July 17, 2013
Over decades, the tale peddled by tour guides has taken on a life of its own.
But at dusk on a summer evening, you can still find the Perth-raised woman once known as Anita Joy Phillips in full Orthodox monastic dress tending a garden at the back of the Saint Stephen’s nunnery, her blue eyes smiling from underneath a tight-fitting black headpiece.
Saint Stephen’s was established around 1400 and later converted into a nunnery housing up to 30 women, which for the past 21 years has included one Australian.
After taking her first “unbreakable vows” as a novice in 1993, Anita was renamed Sister Silouani.
Her namesake and inspiration, Saint Silouan, was a Russian-born monk of Mount Athos who was said to have achieved great humility and inner calm before his death.
The loss of a person’s birth-name symbolises a “death to the world”, according to scholarly descriptions of the transformation undertaken by all Greek Orthodox nuns and monks.
“Dead to the world but alive in Christ,” explained Father Emmanuel Stamatiou from the Greek Orthodox Church of the Annunciation of Our Lady in West Perth.
“This notion of being dead to the world applies to all who claim to follow Christ but applies and is realised more fully by those who embrace a Monastic way of life.”
In a rare interview with the Guardian newspaper in 2002, a North Yorkshire-based Greek Orthodox nun also described the full black gown worn by “tonsured” nuns as a display of worldly death.
“Our work is the work of corpses in the face of the world,” she told the Guardian.
But in the eyes of her parents back in Australia, Anita Phillips is far from dead.
“No, not at all,” Joy Phillips, 70, said of the “death” of her only daughter, who she still calls “Anita”.
“Anita” was an athletic and social teenager, deeply involved in her high school basketball and swimming teams, according to her mother.
She was also an academic achiever.
After graduating with an economics degree from the prestigious University of Western Australia, a 20-year-old Anita “took herself off” to London with plans to further her business studies.
She soon found herself in Athens where she started teaching English and learning Greek.
“She went into a church one day and I think she was just made so welcome and she just loved it so she just started going regularly,” Mrs Phillips said.
“When we went over there in 1992 she was already quite religious.”
She took her first vows the following year.
Was “Anita” interested in theology before her time in Greece? “Absolutely not,” Mrs Phillips said.
Even Sister Silouani conceded her “calling” must seem a “strange” one for a girl from Perth.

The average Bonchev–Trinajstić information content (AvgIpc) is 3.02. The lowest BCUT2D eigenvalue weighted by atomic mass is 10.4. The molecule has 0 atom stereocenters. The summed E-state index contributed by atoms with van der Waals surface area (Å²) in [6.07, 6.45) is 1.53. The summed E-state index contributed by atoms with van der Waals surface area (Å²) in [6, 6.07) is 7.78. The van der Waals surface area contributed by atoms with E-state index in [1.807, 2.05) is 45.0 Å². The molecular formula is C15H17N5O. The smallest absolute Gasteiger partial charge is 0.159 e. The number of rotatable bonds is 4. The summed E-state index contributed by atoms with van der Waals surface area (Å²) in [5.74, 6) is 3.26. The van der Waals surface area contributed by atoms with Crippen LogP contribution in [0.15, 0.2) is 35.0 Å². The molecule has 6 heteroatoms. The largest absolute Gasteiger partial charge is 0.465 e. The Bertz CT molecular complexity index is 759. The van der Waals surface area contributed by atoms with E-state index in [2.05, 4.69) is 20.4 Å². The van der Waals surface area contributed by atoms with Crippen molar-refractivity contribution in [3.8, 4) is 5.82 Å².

Sitting against a stone wall to avoid the hot sun, the jovial 40-something recalled the events that led her to a serene life of prayer and isolation.
She spoke slowly in a broken Australian accent, her warm hands shooting out from under her robe as she shared a laugh or intimate detail.
The youngest of three children, Sister Silouani grew up in Como, and as the daughter of an inactive Catholic father and Protestant mother, attended Penrhos College before going on to university.
But in her mid-teens she had already began to question her fate.
Sister Silouani remembers a young Anita walking along Perth’s coastline screaming at the waves, “please God, show me what to do and I will serve you for the rest of my life,” she said.
The story spun by locals tells of a girl who returned to a tour bus from a half-hour stop at the nunnery demanding her luggage.
The bus driver who claims to have dropped her off tells his crowd – on a loop – of how he insisted Saint Stephen’s was not a hotel, but the girl would not listen.
“Actually I’m pretty sure I took a taxi,” Sister Silouani said after hearing the more colourful version. “And they would never take in somebody like that.”
Nuns are vetted, the vows they take are sacred and unbreakable, there’s no room for somebody to walk in off the street on a whim.
“You can’t divorce God”, Sister Silouani laughed.
Being accepted into Saint Stephen’s was a year-long process.
While living in Athens she visited the nunnery every other weekend and was allowed to take her first vows after only 12 months – an extreme exception to the typical years-long timetable, she said.
Her parents were “a bit surprised, but not concerned,” when she called to let them know she was moving into the nunnery, Mrs Phillips said.
But one thing was certain: their daughter was never coming home.
“I knew it would be for the long haul, I never doubted that,” Mrs Phillips said. “A lot of our friends said she’d be back, but I just never thought she would.
“She was always very determined.”
Sister Silouani’s life in the nunnery involves waking for church at 5am each day, joking that it doesn’t take her long to do her hair and pick out something to wear.
The rest of her time is for prayer and her “jobs” in the wood workshop and tending to a farm owned by the nunnery.
Although the nuns are not allowed to use social media, they keep a well-worn telephone and Sister Silouani has pen pals across the globe.
She speaks to her parents once a week over the phone and there have been rare visits.
After two decades her mother still has “absolutely no idea”, why her daughter chose to spend her life in an isolated Greek Orthodox nunnery.
“It must have fulfilled a need in her,” she said. “But she’s very happy and that’s all you want for your children, isn’t it?”
“She was never meant to be an economist.”
Although she does miss “picnics on the beach” with her family, Sister Silouani said she would remain at St Stephen’s until God advises her otherwise.
“When I left Perth I was just coming on a trip to Europe,” she said.
“I wanted this 100 per cent and I still want it.”